by Amanda Ong
This November is Native American Heritage Month, and while the Thanksgiving holiday is rooted in colonizer narratives, Native American Heritage Day (Nov. 25) celebrates diverse Native cultures. As we turn to gift-giving season, a wonderful way to support our Indigenous communities and honor Native American heritage is by buying from Native makers and artists. Read on for a list of Native art markets, both seasonal and ongoing, throughout the Seattle area.
Continue reading A Guide to Native Art Markets This Winter
by Victor Simoes
“Baby, It’s Cold Outside” (the Glee version, please), but that doesn’t mean you can’t go out and enjoy the events we have curated for South Enders. From film festivals and circus debuts to local jazz and more, the South Seattle November art scene is worth stepping out for.
Check out our list of November arts events below. Know of something that should be on our list? Let us know at Arts@SeattleEmerald.org.
Continue reading Arts in the South End: A November Roundup
by Amanda Ong
After 13 years as a physical therapist, Renton-based Kat Lieu never expected to become the face and founder of Subtle Asian Baking, a Facebook community dedicated to baking with Asian flavors that has over 150,000 members. Lieu had only started baking in 2017, but when she started the page in light of other popular Facebook pages Subtle Asian Traits and Subtle Asian Cooking, it skyrocketed into a massive community of Asian baking enthusiasts.
Continue reading Kat Lieu’s Subtle Asian Baking Brings Asian Flavors to Your Favorite Sweets
by Troy Landrum Jr.
My writing journey began approximately eight years ago — possibly 30-something years, if the journey includes reading memorable books and making up stories in my head through my middle-grade years and adolescence. Specifically during that eight-year span I had the honor of meeting a lot of wonderful people along the way who shared those same hopes of making something out of the stories that floated around in their heads.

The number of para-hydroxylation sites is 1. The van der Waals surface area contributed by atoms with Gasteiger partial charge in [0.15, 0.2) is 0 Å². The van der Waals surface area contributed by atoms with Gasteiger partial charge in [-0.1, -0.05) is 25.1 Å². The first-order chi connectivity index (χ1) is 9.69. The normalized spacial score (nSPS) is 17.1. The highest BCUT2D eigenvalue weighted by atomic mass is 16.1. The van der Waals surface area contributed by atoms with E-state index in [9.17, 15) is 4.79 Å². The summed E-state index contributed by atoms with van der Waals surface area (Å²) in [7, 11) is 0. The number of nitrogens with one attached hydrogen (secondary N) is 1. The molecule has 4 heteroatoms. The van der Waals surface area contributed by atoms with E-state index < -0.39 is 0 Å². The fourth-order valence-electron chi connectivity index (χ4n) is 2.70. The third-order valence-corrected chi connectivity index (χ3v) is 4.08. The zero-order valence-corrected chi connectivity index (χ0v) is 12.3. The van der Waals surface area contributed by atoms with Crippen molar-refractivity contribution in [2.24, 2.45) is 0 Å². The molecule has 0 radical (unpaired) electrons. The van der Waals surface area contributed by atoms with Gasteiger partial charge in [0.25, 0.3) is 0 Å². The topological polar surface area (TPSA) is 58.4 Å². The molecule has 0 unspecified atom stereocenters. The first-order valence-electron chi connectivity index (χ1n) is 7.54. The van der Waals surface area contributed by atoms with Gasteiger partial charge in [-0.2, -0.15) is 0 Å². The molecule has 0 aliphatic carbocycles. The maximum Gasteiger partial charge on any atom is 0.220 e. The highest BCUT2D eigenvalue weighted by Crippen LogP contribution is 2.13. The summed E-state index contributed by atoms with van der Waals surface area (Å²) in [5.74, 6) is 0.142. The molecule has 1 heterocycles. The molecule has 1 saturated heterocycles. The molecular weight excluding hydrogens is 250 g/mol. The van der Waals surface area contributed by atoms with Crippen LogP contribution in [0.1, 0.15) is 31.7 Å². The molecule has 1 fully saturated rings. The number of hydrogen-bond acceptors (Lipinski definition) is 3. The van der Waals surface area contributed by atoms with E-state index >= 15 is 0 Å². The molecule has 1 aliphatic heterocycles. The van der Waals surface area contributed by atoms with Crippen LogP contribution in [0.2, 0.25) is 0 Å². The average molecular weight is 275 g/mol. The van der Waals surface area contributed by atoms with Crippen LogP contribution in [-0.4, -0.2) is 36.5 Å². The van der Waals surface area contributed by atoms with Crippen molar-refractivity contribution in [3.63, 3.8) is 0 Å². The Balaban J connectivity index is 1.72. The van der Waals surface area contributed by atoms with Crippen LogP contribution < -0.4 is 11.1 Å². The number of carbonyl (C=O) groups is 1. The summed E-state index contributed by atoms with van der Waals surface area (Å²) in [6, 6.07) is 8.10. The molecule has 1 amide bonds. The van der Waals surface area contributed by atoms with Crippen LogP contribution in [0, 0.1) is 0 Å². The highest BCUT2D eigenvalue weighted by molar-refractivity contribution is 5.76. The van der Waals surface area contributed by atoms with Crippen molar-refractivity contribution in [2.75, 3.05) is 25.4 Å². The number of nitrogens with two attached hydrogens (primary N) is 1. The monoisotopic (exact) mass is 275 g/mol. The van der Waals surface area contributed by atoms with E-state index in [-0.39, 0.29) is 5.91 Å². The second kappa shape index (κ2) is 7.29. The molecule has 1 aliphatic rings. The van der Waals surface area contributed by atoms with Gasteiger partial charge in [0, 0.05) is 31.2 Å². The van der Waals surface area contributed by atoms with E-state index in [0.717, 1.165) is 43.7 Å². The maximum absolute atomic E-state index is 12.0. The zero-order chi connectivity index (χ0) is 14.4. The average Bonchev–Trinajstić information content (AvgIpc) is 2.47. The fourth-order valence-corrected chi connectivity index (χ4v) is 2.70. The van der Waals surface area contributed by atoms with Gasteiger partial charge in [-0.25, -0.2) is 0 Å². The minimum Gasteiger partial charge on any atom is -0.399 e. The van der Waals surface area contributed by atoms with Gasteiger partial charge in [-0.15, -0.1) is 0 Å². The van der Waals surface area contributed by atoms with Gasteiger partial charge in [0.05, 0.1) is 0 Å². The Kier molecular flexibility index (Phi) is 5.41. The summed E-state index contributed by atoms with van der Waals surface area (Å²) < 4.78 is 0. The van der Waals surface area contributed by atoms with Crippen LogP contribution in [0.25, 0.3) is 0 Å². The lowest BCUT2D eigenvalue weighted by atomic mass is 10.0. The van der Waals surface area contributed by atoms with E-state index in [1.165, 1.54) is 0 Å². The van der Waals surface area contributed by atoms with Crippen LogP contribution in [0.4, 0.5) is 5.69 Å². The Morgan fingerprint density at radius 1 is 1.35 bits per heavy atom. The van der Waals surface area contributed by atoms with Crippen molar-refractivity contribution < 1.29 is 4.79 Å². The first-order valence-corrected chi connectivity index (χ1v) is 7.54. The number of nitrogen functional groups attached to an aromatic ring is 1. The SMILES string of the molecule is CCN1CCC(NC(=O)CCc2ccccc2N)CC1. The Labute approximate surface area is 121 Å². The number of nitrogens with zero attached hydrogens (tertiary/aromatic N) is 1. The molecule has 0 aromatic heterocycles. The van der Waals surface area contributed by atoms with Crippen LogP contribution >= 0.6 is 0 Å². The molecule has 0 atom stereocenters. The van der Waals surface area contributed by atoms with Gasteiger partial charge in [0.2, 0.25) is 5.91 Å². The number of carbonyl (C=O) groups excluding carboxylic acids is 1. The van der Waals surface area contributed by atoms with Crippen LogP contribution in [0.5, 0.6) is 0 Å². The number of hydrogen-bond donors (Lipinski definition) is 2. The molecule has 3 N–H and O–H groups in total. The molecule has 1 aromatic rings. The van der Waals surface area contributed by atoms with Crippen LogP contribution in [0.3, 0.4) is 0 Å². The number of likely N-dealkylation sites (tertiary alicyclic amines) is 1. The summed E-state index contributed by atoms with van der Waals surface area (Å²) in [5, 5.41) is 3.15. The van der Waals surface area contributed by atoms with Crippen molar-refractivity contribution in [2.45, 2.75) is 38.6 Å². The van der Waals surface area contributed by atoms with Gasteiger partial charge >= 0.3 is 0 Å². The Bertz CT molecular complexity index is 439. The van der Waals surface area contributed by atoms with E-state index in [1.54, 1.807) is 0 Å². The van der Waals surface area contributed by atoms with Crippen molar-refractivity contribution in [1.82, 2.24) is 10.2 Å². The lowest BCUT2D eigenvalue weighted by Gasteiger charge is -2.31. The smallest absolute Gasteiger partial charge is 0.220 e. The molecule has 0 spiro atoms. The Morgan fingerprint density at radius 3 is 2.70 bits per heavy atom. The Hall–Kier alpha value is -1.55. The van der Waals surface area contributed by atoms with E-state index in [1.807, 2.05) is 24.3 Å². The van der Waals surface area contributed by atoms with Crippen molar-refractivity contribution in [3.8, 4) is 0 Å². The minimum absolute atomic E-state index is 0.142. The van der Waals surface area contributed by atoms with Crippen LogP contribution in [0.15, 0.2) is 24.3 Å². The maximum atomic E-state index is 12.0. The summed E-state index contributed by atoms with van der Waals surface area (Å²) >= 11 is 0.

Continue reading S.U.B.E. Founder Jeffrey Cheatham Initiates Seattle’s First-Ever Children’s Book Day
Chef Sean Sherman Talks Indigenous Foods and Culinary Revitalization at SPL
by Amanda Ong
This Friday, Nov. 4, Chef Sean Sherman will speak at the Seattle Central Library and online about his work highlighting Indigenous food systems in a modern culinary context. Author of The Sioux Chef’s Indigenous Kitchen, Sherman is CEO and founder of The Sioux Chef and North American Traditional Indigenous Food Systems (NATIFS). Raised in Pine Ridge, South Dakota, Sherman is Oglala Lakota Sioux. The event will take place from 7 p.m. to 8:30 p.m.
Continue reading ‘There Should Be Native American Restaurants Everywhere’
Becoming a Central Home for Totem Star, Red Eagle Soaring, The Rhapsody Project, Whipsmart, and Jackson Street Music Program
by Vee Hua 華婷婷
On the border of Pioneer Square and the Chinatown-International District sits King Street Station, a historic train station constructed between 1904 and 1906. Yet prior to colonization and the forced regrading of Seattle, the location was known to local Native American tribes as dzee-dzee-LAH-letch in Lushootseed, or the “little crossing-over place.” It was a tidal marsh — plentiful with flounder — adjacent to Coast Salish longhouses on Yesler Way and surrounded by trails where Native Americans from numerous thougvillages fished and intersected with one another.